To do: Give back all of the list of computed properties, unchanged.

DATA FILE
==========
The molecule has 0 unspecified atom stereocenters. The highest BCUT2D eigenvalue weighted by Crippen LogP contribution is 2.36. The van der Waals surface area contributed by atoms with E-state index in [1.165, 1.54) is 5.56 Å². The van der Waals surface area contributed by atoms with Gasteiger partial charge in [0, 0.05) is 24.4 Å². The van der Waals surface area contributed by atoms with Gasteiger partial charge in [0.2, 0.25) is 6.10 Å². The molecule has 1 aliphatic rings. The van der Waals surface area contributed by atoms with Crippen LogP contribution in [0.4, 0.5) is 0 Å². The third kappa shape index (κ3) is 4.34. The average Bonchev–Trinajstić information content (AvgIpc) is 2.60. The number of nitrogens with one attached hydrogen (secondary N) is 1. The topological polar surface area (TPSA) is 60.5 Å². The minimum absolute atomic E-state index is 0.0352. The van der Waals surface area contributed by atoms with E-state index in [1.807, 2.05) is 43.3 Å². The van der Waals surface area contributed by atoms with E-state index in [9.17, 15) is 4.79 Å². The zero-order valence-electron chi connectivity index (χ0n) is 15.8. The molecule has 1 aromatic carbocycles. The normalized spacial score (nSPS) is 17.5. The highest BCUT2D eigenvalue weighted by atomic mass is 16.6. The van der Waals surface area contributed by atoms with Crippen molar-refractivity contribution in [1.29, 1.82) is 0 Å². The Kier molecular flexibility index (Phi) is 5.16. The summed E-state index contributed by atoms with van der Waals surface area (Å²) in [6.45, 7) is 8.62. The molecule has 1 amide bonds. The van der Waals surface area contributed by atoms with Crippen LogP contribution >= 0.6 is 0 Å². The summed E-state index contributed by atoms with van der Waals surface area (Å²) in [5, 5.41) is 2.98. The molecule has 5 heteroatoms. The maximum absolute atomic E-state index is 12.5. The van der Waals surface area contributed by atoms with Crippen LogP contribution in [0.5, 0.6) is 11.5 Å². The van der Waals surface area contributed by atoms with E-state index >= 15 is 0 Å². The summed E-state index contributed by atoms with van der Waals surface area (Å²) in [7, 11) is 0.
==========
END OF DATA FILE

The molecule has 0 unspecified atom stereocenters. The highest BCUT2D eigenvalue weighted by Crippen LogP contribution is 2.36. The van der Waals surface area contributed by atoms with E-state index in [1.165, 1.54) is 5.56 Å². The van der Waals surface area contributed by atoms with Gasteiger partial charge in [0, 0.05) is 24.4 Å². The van der Waals surface area contributed by atoms with Gasteiger partial charge in [0.2, 0.25) is 6.10 Å². The molecule has 1 aliphatic rings. The van der Waals surface area contributed by atoms with Crippen LogP contribution in [0.4, 0.5) is 0 Å². The third kappa shape index (κ3) is 4.34. The average Bonchev–Trinajstić information content (AvgIpc) is 2.60. The number of nitrogens with one attached hydrogen (secondary N) is 1. The topological polar surface area (TPSA) is 60.5 Å². The minimum absolute atomic E-state index is 0.0352. The van der Waals surface area contributed by atoms with E-state index in [1.807, 2.05) is 43.3 Å². The van der Waals surface area contributed by atoms with E-state index in [9.17, 15) is 4.79 Å². The zero-order valence-electron chi connectivity index (χ0n) is 15.8. The molecule has 1 aromatic carbocycles. The normalized spacial score (nSPS) is 17.5. The highest BCUT2D eigenvalue weighted by atomic mass is 16.6. The van der Waals surface area contributed by atoms with Crippen molar-refractivity contribution in [1.29, 1.82) is 0 Å². The Kier molecular flexibility index (Phi) is 5.16. The summed E-state index contributed by atoms with van der Waals surface area (Å²) in [6.45, 7) is 8.62. The molecule has 1 amide bonds. The van der Waals surface area contributed by atoms with Crippen LogP contribution >= 0.6 is 0 Å². The summed E-state index contributed by atoms with van der Waals surface area (Å²) in [5, 5.41) is 2.98. The molecule has 5 heteroatoms. The maximum absolute atomic E-state index is 12.5. The van der Waals surface area contributed by atoms with Crippen LogP contribution in [0.5, 0.6) is 11.5 Å². The van der Waals surface area contributed by atoms with E-state index >= 15 is 0 Å². The summed E-state index contributed by atoms with van der Waals surface area (Å²) in [7, 11) is 0.